Ocracoke—the Ideal Camping and RVing Destination
Why do we choose RVing over hotels or vacation cottage stays? You never have to convince this household about the joys of camping and RVing. While tenting days are now long behind us, we enjoy exploring in our Class B camper van. As all RVers know, the flexibility and affordability of the RV lifestyle make it an easy sell.
There’s nothing that enhances the RV experience more than finding that oh-so perfect destination. To us, Ocracoke Island has an unbeatable combination of great weather, unspoiled beaches, an unhurried and relaxed pace of life, and a quiet island vibe. In fact, things change so slowly on Ocracoke that the locals prefer it just stay that way. Exactly, we say. Why mess with perfection?
Getting to Ocracoke involves a ferry—the small barrier island is connected by three ferry routes: to Hatteras Island (free), to Cedar Island (toll), and to Swan Quarter (toll). The Hatteras-Ocracoke vehicle ferry is first-come, first-served that doesn’t require reservations. Reservations are recommended for Cedar Island and Swan Quarter, especially during weekends and the busy summer season.
Once on the island it’s near impossible to get lost. The two-lane blacktop—Highway 12—runs for the island’s 16-mile length with nary a stoplight; the dunes and beachfront of the Atlantic Ocean on one side, the Pamlico Sound on the other. The entire island, except the village, is part of the Cape Hatteras National Seashore, so the dunes, the oceanfront, the salt marshes, and the creatures that live there are protected.
Where to stay?
The size of your rig and the amenities and services you need will help you decide which of the island’s campgrounds best fits your needs. If camping during the peak season—May through August—reservations are recommended.
On Ocracoke, shaded campsites are in short supply, so we always park to keep the sun off the fridge side (so it doesn’t have to work as hard) and to catch the refreshing offshore breezes. Bonus if we can get a campsite where we fall asleep to the sound of the waves.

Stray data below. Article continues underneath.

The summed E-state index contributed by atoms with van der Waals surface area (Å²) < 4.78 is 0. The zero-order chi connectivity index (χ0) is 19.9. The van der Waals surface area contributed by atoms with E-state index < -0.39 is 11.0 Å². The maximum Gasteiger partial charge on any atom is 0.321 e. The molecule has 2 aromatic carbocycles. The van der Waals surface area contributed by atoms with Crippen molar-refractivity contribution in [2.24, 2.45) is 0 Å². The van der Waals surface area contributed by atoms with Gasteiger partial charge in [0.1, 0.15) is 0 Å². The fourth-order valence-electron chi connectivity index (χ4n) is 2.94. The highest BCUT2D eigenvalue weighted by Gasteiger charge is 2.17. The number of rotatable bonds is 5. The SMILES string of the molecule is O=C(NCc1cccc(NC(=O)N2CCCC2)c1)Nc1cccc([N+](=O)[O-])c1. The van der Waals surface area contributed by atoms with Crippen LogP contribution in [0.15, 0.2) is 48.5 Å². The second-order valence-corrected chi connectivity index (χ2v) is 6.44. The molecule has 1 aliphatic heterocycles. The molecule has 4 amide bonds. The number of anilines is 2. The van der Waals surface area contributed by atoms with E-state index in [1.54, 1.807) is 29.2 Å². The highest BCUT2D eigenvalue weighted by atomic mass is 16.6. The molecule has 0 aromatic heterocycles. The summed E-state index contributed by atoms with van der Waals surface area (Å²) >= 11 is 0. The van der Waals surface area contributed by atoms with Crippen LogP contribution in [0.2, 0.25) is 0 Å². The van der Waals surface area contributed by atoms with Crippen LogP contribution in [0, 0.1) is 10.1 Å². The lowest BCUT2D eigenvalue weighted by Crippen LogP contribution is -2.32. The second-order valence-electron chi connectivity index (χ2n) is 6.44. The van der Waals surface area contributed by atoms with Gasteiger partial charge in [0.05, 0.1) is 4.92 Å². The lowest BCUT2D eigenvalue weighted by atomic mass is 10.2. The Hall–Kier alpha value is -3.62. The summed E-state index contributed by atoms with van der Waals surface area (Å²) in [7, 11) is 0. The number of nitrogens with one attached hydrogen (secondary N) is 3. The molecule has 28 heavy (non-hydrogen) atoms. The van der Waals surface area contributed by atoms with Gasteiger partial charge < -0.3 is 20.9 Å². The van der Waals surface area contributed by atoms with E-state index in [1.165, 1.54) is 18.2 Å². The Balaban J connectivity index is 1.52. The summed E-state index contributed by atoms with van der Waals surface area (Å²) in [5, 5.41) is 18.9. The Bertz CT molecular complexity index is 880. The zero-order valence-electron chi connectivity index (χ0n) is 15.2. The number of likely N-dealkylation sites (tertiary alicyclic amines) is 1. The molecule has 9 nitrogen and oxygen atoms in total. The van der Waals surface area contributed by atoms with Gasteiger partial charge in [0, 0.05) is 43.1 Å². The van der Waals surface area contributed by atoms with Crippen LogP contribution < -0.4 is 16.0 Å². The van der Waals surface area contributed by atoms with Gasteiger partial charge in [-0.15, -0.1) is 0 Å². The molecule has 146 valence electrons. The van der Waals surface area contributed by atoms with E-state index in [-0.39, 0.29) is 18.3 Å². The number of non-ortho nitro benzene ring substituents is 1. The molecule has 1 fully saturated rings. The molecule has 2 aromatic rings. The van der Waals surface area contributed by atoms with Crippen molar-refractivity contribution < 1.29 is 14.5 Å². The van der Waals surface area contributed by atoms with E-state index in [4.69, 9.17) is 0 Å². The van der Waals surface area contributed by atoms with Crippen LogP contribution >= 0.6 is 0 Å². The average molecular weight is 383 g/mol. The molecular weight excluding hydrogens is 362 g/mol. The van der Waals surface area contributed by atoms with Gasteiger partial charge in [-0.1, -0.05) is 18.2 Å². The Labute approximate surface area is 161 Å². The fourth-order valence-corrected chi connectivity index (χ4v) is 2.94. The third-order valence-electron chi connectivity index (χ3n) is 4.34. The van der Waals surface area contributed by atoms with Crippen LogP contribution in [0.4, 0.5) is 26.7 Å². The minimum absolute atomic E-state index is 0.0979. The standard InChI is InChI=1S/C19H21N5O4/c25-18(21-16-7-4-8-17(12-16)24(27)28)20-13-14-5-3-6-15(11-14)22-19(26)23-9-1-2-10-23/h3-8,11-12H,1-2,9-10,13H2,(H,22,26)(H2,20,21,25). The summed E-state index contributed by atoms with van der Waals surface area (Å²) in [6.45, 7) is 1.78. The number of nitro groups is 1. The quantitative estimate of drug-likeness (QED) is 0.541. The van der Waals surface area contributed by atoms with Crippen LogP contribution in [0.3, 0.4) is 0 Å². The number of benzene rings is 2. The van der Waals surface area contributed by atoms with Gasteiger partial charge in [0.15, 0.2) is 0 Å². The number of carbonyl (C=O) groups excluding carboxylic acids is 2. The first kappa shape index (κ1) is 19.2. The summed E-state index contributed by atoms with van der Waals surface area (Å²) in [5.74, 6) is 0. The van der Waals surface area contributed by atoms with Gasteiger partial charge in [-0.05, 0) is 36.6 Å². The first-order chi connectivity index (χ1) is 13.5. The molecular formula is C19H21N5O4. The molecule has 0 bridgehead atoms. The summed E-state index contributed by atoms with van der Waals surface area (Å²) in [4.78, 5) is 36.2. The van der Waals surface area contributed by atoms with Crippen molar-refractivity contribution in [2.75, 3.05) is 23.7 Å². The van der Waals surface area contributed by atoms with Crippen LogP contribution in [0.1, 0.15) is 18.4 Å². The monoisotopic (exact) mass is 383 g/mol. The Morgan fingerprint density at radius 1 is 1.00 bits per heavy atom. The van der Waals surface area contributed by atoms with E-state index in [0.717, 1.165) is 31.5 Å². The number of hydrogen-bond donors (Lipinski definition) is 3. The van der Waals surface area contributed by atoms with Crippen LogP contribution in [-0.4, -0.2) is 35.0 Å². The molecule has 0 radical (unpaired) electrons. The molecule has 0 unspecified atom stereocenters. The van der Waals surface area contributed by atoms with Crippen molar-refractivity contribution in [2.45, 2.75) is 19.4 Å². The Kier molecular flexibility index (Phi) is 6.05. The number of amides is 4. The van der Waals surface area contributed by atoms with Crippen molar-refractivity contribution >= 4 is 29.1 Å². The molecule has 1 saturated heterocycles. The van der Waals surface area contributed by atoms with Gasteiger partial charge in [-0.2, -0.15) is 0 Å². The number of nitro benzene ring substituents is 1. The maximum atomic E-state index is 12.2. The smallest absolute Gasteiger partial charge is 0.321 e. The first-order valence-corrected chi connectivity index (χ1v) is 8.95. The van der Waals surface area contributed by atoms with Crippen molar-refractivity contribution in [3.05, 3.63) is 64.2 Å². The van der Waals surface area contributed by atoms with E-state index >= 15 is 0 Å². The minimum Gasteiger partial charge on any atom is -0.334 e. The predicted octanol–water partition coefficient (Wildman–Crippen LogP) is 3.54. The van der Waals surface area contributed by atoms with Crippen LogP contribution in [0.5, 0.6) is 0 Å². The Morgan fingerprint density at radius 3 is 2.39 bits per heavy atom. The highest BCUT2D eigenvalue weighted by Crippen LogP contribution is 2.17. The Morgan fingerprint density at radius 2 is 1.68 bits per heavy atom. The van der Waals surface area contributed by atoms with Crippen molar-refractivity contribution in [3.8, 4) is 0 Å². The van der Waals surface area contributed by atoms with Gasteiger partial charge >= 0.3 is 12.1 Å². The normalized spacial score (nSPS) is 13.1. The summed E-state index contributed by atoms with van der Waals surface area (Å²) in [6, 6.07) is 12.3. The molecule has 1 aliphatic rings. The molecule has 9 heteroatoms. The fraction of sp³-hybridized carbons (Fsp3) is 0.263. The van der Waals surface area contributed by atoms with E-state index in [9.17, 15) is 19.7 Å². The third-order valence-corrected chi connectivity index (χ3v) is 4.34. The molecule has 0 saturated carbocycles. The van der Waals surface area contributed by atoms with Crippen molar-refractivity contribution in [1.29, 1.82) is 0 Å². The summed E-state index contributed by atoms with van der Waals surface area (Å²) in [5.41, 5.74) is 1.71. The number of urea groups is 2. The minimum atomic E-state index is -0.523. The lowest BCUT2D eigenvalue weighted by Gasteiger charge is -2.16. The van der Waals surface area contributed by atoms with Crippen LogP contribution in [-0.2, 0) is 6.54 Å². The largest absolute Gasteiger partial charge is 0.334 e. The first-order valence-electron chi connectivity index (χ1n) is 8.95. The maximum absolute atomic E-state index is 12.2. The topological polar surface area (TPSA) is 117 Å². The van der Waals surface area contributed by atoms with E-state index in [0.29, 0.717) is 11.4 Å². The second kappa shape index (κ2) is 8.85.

We like to keep things simple and love to support the National Park Service, so top of our list is the NPS Ocracoke Campground. The campground is on the ocean side, separated from the beach by barrier dunes. There are 136 level sites—none with hookups—that can accommodate any size RV or trailer. There are restrooms, unheated showers, grills, and picnic tables; pets are allowed, and D loop is a generator-free zone. Most of the sites have no shade trees and with the sandy soil comes mosquitoes. Pack the bug spray (although camping here in the spring and fall we’ve never needed it). The no-charge dump station is close to the park entrance.
If you’d like electrical and water hookups, Jerniman’s Campground on the village edge is next door to the Ocracoke Variety Store. Jerniman’s prides itself on its family-friendly environment with several dozen campsites, bathhouses, laundry, golf cart rental, and dump station. Well-behaved pets kept on leash are welcomed.
What to eat?
Seafood is the answer! Ocracoke has a long history of fishing traditions, dating back to the early 1700s. If we’re cooking in, we always stop at the Ocracoke Seafood Company where the daily catch is brought directly to the fish house. We even load up before leaving the island and pack a delicious reminder of Ocracoke into our RV freezer.
On those days when we’d rather let experts do the cooking, we head to village eateries like The Flying Melon for the grilled seafood platter, SmacNally’s on the waterfront for a mango shrimp wrap, or Eduardo’s Ocracoke food truck for authentic Mexican grilled seafood burritos.
And, finally, what to do?
If you’re committed to the 10,000 steps a day regime, Ocracoke has got your number. On morning and evening beach walks we often have long stretches of glorious sand to ourselves. Finding beach access is a snap with clearly marked pullouts along the highway, and boardwalks or trails to the alluring beaches. We bring snacks, beach chairs, and books down to the oceanfront. When we need to stretch our legs, we stroll and look for shells, watch pelicans ride the crest of a wave, or dip into the water.
The Cape Hatteras National Seashore has the darkest nighttime skies on the east coast. From our site at the National Park campground we often see the Milky Way painted across the sky. The free Sky Tracker app can identify constellations, deep-sky objects, and the sun, moon, and planets, all in real time.
Throw in a fishing line, ride a bike, visit the Banker Ponies, shop at the village’s eclectic and quirky artisan shops, get out your binoculars to do a little birding.
Ocracoke promises low stress relaxation. And it delivers, year after year.
Many businesses close over the winter, but spring and fall shoulder seasons are perfect for RVing and tenting. For northerners, even the winter months are a nice break from snow and ice.
Ocracoke Variety has a large selection of groceries and hardware but if you need specific items bring them from the mainland.
Tune in to WOVV 90.1 FM or www.wovv.org for the island community radio station.